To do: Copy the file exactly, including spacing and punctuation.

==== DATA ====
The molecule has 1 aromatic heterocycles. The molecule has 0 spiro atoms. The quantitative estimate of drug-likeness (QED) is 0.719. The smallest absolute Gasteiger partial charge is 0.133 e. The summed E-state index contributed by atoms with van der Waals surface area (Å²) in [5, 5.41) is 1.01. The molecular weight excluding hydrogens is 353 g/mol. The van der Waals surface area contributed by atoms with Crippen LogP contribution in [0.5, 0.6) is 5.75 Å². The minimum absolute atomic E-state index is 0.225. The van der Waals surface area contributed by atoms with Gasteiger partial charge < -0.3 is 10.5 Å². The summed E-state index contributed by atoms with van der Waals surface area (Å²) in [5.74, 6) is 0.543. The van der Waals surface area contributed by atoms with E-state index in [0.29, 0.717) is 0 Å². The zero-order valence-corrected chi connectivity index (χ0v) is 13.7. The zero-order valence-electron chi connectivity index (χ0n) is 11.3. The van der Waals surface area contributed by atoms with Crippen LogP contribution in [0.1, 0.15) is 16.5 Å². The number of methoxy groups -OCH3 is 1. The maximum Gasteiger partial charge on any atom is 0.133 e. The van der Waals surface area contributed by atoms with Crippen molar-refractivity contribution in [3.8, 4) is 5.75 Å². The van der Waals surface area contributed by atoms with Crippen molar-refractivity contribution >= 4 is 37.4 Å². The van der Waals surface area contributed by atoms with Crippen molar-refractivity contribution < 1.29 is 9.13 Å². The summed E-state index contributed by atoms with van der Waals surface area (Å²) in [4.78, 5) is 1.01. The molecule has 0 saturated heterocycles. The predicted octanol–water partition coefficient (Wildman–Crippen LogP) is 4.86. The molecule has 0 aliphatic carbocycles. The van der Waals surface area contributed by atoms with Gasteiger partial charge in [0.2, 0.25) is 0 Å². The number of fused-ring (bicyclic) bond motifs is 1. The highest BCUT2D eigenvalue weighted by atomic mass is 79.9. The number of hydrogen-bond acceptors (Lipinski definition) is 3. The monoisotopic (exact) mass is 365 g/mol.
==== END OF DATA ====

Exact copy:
The molecule has 1 aromatic heterocycles. The molecule has 0 spiro atoms. The quantitative estimate of drug-likeness (QED) is 0.719. The smallest absolute Gasteiger partial charge is 0.133 e. The summed E-state index contributed by atoms with van der Waals surface area (Å²) in [5, 5.41) is 1.01. The molecular weight excluding hydrogens is 353 g/mol. The van der Waals surface area contributed by atoms with Crippen LogP contribution in [0.5, 0.6) is 5.75 Å². The minimum absolute atomic E-state index is 0.225. The van der Waals surface area contributed by atoms with Gasteiger partial charge < -0.3 is 10.5 Å². The summed E-state index contributed by atoms with van der Waals surface area (Å²) in [5.74, 6) is 0.543. The van der Waals surface area contributed by atoms with E-state index in [0.29, 0.717) is 0 Å². The zero-order valence-corrected chi connectivity index (χ0v) is 13.7. The zero-order valence-electron chi connectivity index (χ0n) is 11.3. The van der Waals surface area contributed by atoms with Crippen LogP contribution in [0.1, 0.15) is 16.5 Å². The number of methoxy groups -OCH3 is 1. The maximum Gasteiger partial charge on any atom is 0.133 e. The van der Waals surface area contributed by atoms with Crippen molar-refractivity contribution in [3.8, 4) is 5.75 Å². The van der Waals surface area contributed by atoms with Crippen molar-refractivity contribution >= 4 is 37.4 Å². The van der Waals surface area contributed by atoms with Crippen molar-refractivity contribution < 1.29 is 9.13 Å². The summed E-state index contributed by atoms with van der Waals surface area (Å²) in [4.78, 5) is 1.01. The molecule has 0 saturated heterocycles. The predicted octanol–water partition coefficient (Wildman–Crippen LogP) is 4.86. The molecule has 0 aliphatic carbocycles. The van der Waals surface area contributed by atoms with Gasteiger partial charge in [0.2, 0.25) is 0 Å². The number of fused-ring (bicyclic) bond motifs is 1. The highest BCUT2D eigenvalue weighted by atomic mass is 79.9. The number of hydrogen-bond acceptors (Lipinski definition) is 3. The monoisotopic (exact) mass is 365 g/mol.